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Boeing Vaccine Backlash Builds as 11,000 Workers Seek Exemption

Nov. 9, 2021, 1:48 AM

About 11,000 Boeing Co. employees have asked to be exempted from Covid-19 vaccines the planemaker has mandated, according to a person briefed on the matter, a sign of backlash among some rank-and-file workers to the Biden administration’s rules for government contractors.

Nearly 9% of the company’s U.S. workforce are balking at the policy, stirring up strife at a time when Boeing is working to turnaround its finances, resolve quality lapses and starting to lay the groundwork for contract talks with its largest union. Reuters reported the extent of the pushback to the policy earlier.

The aviation titan has shifted its deadline for workers to comply to Jan. 4 from Dec. 8, in line with the new White House rules, IAM District 751, Boeing’s touch-labor union, said in a post on its website.

“Boeing is committed to maintaining a safe working environment for our employees, and advancing the health and safety of our global workforce is fundamental to our values,” the planemaker said.

The tough stance on Covid shots adopted by United Airlines Holdings Inc. survived an initial legal challenge Monday. A federal district judge in Texas rejected a bid by some United workers to prevent the carrier from placing them on unpaid leave for refusing Covid vaccines.

Read more: Judge Rejects United Air Workers’ Bid to Block Vaccine Rule

IAM, which represents about 24,000 Seattle-area machinists, has been pushing Boeing to adopt a more flexible standard set by the Occupational Safety and Health Administration, a U.S. agency. It allows for employees to submit to regular testing in place as an alternative to getting jabbed.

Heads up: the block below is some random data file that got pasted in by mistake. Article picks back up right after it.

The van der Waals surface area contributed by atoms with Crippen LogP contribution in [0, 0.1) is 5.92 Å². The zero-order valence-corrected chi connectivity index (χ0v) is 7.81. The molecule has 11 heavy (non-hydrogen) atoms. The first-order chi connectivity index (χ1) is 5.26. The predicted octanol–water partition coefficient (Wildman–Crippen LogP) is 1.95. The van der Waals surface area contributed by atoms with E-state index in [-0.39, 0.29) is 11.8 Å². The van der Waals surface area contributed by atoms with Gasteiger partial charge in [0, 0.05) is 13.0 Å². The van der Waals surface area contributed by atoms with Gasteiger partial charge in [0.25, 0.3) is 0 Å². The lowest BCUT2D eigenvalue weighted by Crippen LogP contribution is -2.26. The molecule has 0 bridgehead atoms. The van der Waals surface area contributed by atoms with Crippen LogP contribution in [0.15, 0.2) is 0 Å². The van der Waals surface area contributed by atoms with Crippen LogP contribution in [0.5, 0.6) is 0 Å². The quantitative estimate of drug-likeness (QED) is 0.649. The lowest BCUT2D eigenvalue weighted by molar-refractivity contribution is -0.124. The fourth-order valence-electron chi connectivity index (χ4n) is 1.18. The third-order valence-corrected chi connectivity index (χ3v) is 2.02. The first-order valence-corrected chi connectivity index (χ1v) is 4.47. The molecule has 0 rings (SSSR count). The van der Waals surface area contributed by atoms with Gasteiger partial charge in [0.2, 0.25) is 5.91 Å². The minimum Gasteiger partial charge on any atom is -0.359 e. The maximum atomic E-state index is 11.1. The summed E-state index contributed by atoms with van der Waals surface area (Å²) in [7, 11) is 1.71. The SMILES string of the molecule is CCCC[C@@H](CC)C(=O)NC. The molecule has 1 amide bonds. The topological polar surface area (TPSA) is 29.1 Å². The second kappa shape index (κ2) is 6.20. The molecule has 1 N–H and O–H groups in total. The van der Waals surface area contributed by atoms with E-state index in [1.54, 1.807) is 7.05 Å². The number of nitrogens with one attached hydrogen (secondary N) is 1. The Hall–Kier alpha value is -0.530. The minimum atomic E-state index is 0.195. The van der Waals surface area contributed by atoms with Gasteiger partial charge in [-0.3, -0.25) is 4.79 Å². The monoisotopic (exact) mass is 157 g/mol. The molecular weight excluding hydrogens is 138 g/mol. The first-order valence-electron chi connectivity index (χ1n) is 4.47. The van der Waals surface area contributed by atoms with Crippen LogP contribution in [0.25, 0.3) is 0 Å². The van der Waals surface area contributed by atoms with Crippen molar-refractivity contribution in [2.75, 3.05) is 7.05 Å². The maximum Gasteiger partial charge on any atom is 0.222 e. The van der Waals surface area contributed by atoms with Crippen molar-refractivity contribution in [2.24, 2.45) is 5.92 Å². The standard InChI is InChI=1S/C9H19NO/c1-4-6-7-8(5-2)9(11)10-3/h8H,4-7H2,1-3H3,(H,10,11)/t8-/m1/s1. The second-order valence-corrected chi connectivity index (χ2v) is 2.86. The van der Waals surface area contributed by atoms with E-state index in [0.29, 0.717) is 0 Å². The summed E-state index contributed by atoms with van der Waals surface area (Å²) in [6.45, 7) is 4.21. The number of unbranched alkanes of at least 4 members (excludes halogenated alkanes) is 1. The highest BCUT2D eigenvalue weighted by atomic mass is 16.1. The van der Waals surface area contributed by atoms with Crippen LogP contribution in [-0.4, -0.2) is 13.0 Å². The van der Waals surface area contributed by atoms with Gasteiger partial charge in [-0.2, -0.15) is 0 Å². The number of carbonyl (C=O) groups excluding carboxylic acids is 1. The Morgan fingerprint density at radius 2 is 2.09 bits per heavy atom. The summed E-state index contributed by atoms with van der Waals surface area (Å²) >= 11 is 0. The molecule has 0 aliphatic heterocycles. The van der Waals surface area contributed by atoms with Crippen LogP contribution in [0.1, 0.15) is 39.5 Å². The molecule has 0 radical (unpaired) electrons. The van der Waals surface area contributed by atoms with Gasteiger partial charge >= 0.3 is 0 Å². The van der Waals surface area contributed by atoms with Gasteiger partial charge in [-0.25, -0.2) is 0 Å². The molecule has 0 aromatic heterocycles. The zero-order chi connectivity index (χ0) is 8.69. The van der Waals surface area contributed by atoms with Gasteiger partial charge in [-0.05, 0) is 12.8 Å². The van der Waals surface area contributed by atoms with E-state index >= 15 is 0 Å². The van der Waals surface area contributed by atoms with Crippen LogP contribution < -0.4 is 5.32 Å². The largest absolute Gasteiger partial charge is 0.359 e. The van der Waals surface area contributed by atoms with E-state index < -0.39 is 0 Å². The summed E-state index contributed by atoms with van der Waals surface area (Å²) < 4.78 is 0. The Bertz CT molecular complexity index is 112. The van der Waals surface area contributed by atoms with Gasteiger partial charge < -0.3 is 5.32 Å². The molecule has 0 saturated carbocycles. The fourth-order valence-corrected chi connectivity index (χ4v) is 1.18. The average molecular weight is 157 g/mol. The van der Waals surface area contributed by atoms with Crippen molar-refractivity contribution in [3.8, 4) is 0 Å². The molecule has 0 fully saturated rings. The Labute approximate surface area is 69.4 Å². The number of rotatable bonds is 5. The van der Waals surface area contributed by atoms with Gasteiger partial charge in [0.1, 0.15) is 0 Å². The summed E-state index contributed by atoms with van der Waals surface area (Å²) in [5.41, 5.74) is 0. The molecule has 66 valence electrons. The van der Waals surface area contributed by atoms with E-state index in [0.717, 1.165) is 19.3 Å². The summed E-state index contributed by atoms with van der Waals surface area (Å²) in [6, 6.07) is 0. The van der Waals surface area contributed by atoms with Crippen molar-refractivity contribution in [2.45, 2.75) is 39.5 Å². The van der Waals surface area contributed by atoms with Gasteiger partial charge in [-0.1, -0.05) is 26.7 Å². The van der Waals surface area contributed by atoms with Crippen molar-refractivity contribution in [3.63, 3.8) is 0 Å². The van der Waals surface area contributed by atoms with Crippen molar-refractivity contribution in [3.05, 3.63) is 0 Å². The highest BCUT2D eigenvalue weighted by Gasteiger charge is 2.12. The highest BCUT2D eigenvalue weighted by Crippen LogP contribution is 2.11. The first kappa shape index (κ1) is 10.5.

The union also said in a Nov. 5 web post that it would support members with a religious conviction against the vaccines.

Such beliefs are “not required to be lifelong, in-line with an organization you belong to, it can be uncommon and newly held,” the article said. “If you submit your opinion that this mandate is unconstitutional, not legal or a violation of your civil rights then your request will most likely be denied as it would not be a sincerely held religious belief.”

To contact the reporter on this story:
Julie Johnsson in Chicago at jjohnsson@bloomberg.net

To contact the editors responsible for this story:
Chester Dawson at cdawson54@bloomberg.net

Katrina Nicholas

© 2021 Bloomberg L.P. All rights reserved. Used with permission.